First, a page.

The sale of microfinance institutions (MFIs) in Ghana, Kenya, Malawi, Mozambique, Tanzania and Uganda over the first half of 2016 by US-based NGO Opportunity International to Luxembourg-based financial technology company MyBucks has raised concerns both that these MFIs’ clients could be negatively impacted and that these transactions signal that the sector’s overall direction has shifted toward profit-making.
In the article “Opportunity International and MyBucks: The Future of Digital Microfinance,” Daniel Rozas and Gabriela Erice Garcia of the Luxembourg-based European Microfinance Platform (e-MFP) argue that the deals should have gotten more attention because of the contrast between the larger, more established Opportunity International and the newness of MyBucks . Mr Rozas and Ms Erice state that “In principle, the potential presented in the deal between MyBucks and Opportunity International is immense. If successful, it could well herald a new era of microfinance and shift financial inclusion into a new phase that can reach hundreds of millions faster and more efficiently than has been done before” .
On the other hand, Mr Rozas and Ms Erice caution that “MyBucks’ current business model of high interest rates, costly funding and high profits does not align with traditional microfinance.” Despite this concern, the authors are optimistic: “Much of the publicly available data from MyBucks suggests that the company is indeed pursuing financial inclusion that is far broader than the simple payday lending its website at first seems to suggest” . In support of its stated intent, one page on its website advertises that MyBucks is “breaking the cycle of poverty.”
Chuck Waterfield, the CEO of US-based consultancy MFI Solutions, believes the transactions are bad for clients. He cites data from the Microfinance Information Exchange for 2014, the most recent available year, showing losses incurred by all of the six banks that were sold. He argues that this means that the USD 67 million in deposits these banks hold for 1.4 million Africans could be at risk . The CEO of Opportunity International, Vicki Escarra, replies that “today all the institutions meet or exceed the required levels of regulatory capital and liquidity, which are better measures of safety and soundness for depositors” .
Ms Escarra also states that “MyBucks’ prices will be below market, and they are committed to receiving Smart Certification” . In response, Mr Waterfield asks “why did Opportunity choose a partner with such a clear past and present record of extremely high pricing?”. In particular, he cites a screenshot from MyBucks’ website offering a loan with a price of 30 percent for one month . Ms Escarra replies that: “In Malawi, for example, MyBucks funds itself with higher cost debt versus Opportunity Bank Malawi, which benefits from a large deposit base. From an operating cost perspective, however, MyBucks benefits from a lower cost infrastructure than Opportunity Bank Malawi, which has significant brick and mortar and manual processes. Rather than giving MyBucks access to a deposit base of inexpensive savings which it can lend out at high interest, as [Mr Waterfield] suggests, this partnership will have the opposite effect: It will allow MyBucks to offer lower interest rates to clients by combining the best of both organizations” .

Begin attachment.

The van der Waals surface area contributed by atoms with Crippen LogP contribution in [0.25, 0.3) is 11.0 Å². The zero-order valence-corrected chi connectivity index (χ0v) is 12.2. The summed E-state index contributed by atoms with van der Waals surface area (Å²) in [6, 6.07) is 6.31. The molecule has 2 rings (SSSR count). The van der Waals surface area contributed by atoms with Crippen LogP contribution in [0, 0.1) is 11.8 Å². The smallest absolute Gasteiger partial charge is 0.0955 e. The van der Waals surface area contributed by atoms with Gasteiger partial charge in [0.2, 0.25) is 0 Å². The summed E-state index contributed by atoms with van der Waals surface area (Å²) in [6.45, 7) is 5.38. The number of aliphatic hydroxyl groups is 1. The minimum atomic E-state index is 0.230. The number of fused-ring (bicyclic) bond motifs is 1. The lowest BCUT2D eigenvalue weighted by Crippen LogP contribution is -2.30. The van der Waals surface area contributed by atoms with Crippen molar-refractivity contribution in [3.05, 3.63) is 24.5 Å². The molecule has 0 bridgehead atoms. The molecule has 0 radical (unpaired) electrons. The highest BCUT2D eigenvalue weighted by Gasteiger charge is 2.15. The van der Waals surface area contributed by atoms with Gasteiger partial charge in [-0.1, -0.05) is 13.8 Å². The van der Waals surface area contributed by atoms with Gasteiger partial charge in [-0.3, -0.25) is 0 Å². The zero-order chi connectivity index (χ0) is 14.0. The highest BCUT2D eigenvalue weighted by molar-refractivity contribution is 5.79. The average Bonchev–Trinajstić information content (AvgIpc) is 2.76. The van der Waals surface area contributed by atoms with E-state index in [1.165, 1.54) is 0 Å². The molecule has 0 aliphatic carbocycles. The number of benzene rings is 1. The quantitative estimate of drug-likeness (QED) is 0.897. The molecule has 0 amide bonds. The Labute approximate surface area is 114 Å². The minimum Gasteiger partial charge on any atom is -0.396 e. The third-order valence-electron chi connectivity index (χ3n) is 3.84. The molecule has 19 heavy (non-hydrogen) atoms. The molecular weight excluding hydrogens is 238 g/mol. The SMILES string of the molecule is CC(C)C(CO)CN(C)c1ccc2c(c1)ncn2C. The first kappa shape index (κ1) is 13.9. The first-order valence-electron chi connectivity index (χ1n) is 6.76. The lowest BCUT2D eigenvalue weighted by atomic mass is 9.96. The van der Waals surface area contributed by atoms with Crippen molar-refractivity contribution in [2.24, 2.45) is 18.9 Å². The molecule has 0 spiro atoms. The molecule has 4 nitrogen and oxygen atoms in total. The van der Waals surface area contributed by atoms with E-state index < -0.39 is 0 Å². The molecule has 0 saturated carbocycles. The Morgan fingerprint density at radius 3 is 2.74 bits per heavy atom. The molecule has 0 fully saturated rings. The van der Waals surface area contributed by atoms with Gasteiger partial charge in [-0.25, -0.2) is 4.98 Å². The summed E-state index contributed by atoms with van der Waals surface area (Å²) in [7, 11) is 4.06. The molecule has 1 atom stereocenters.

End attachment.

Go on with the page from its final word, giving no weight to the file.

By Kevin van den Brink, Research Associate
About Opportunity International
Founded in 1971, Opportunity International is a nonprofit organization that provides loans, savings, insurance and training to 14.3 million individuals in 24 countries in Africa, Asia, Europe and Latin America. Based in the US city of Chicago, Opportunity International also has administrative offices in Australia, Canada, Germany, Hong Kong, Singapore, Switzerland and the UK. As of 2015, the organization has provided USD 9 billion in loans with 95 percent of these loans disbursed to women.
MyBucks is a for-profit financial technology company that is based in Luxembourg and operates in Botswana, Kenya, Malawi, Namibia, Poland, South Africa, Spain, Swaziland, Zambia and Zimbabwe as of 2015. MyBucks’ services are marketed under the brand names of GetBucks, GetSure and GetBanked. As of 2016, the firm is in the process of acquiring the operations in 6 additional African countries from US-based NGO Opportunity International. Financial information on the organization is unavailable.
Sources and Additional Resources
 Next Billion, “Opportunity International and MyBucks In The Future Of Digital Microfinance”
 Next Billion, “Opportunity International and MyBucks A Dangerous Partnership Decision”
MicroCapital Universe Profile: Opportunity International
MicroCapital Universe Profile: MyBucks
Do you know that MicroCapital publishes the MicroCapital Monitor newspaper each month? Find out more at https://www.microcapital.org/products-page/
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